The problem with scarred trees: human or natural?
30 September 2013
Human modified scarred trees, or Aboriginal scarred trees, are one of the more identifiable and visible features in the natural cultural heritage landscape. However they are also regularly misidentified because scars can be the result of natural processes or human activity. Human modified scarred trees are by definition any scar created by a human on a tree. Typically in Aboriginal culture it’s the action of removing the bark for a specific purpose such as a coolamon, shield or roof sheeting.
The scarring is not restricted to just removing the bark. There is also the removal the hardwood under the bark for the manufacturing of boomerangs, the incision of toe holds to scale a tree or the opening of hollow limbs for the extraction of animals, honey or the concealment of burials. Usually the scarring actions do not kill the tree and it responds by growing scar tissue around the site of the wound. The evidence of human modified scarred trees represents an early and sustainable form of manufacturing, food procurement and mortuary practice (burial). They therefore can provide much information on types of artefact manufacture, species preference for different types of implements, resource distribution through the landscape lending to an understanding of the procurement strategy employed by the First Australians. They are a finite resource with very little scarring of trees happening in any meaningful way in modern society. Indeed the clearing of vegetation and the lack of new scarring suggests that human modified scarred trees are an artefact of their time and becoming rare.
Today Aboriginal scarred trees are often restricted to reserves, or other areas that have avoided broad scale clearing. The preservation of the scar is linked closely to the species of tree with some species preserving scars better than other e.g. poplar box (Eucalyptus populnea) preserves a scar better than a River Red gum (E. camaldulensis). The relative health of the tree and the longevity of the species also have a bearing on the preservation of human modified scar trees. The other complicating factor in identifying human modified scar trees is determining if the scar is derived either from Aboriginal traditional activity or European’s actions. Typically this is determined via the observation of shape of the scar, estimate of the tree’s age and association of other artefacts nearby.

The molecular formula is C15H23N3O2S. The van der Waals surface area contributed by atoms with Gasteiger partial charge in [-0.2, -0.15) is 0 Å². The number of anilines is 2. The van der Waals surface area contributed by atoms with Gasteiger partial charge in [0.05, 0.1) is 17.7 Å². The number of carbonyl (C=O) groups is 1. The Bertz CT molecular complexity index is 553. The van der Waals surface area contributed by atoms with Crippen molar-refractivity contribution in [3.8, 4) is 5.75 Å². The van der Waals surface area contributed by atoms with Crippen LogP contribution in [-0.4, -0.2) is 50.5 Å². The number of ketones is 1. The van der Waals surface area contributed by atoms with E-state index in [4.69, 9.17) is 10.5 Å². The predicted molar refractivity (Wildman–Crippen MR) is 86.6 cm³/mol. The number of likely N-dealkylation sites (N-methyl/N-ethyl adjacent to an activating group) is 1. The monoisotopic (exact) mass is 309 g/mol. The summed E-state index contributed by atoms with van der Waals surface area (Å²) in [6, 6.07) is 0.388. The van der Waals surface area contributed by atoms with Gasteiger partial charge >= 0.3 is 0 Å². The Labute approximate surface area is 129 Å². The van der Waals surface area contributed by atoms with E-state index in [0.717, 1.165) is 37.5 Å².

Here is a quick determination guide when you suspect you have an Aboriginal scarred tree in the field:
- Shape of the scar: specifically even and relatively parallel sides, giving the scar a rough symmetrical shape often oval with squared off top and bottom unless there has been bark retreat from regrowth or post scarring trauma. The scar should look like useable object e.g. coolamon, dish, sheet, canoe etc.
- Axe cut marks: either steel or stone axe’s (NB trade in steel axes through Aboriginal Australia outstripped exploration by Europeans).
- Height of scar above ground level: scars usually end above ground level, unless there has been insect attack, bark retreat, fire at the base or cattle chewing it.
- The age of the tree: the size and girth of the tree relative to those around it – typically traditional scarring on a tree is going to be in excess of 150 years therefore the tree will need to be mature with significant girth.
- Depth of regrowth: the lateral margins will show regrowth which provides an approximate age of the scar.
If you require cultural heritage services for your project, contact RedLeaf Environmental archaeologists today. RedLeaf provides expert scarred tree identification and determination.
- Distinguishing between Aboriginal and European forms of scarring
- Identification of natural and incidental causes of scarring
- Significance assessments
- Scarred tree management plans
- Scarred tree relocation and conservation
- Training sessions and workshops to improve awareness of scarred trees, tailored to any work situation or community engagement
An example of an Aboriginal Scarred Tree with parallel sides, Orange Tree Creek Road, Murweh Shire.
Dr Anthony Simmons, Redleaf Environmental Associate Archaeologist.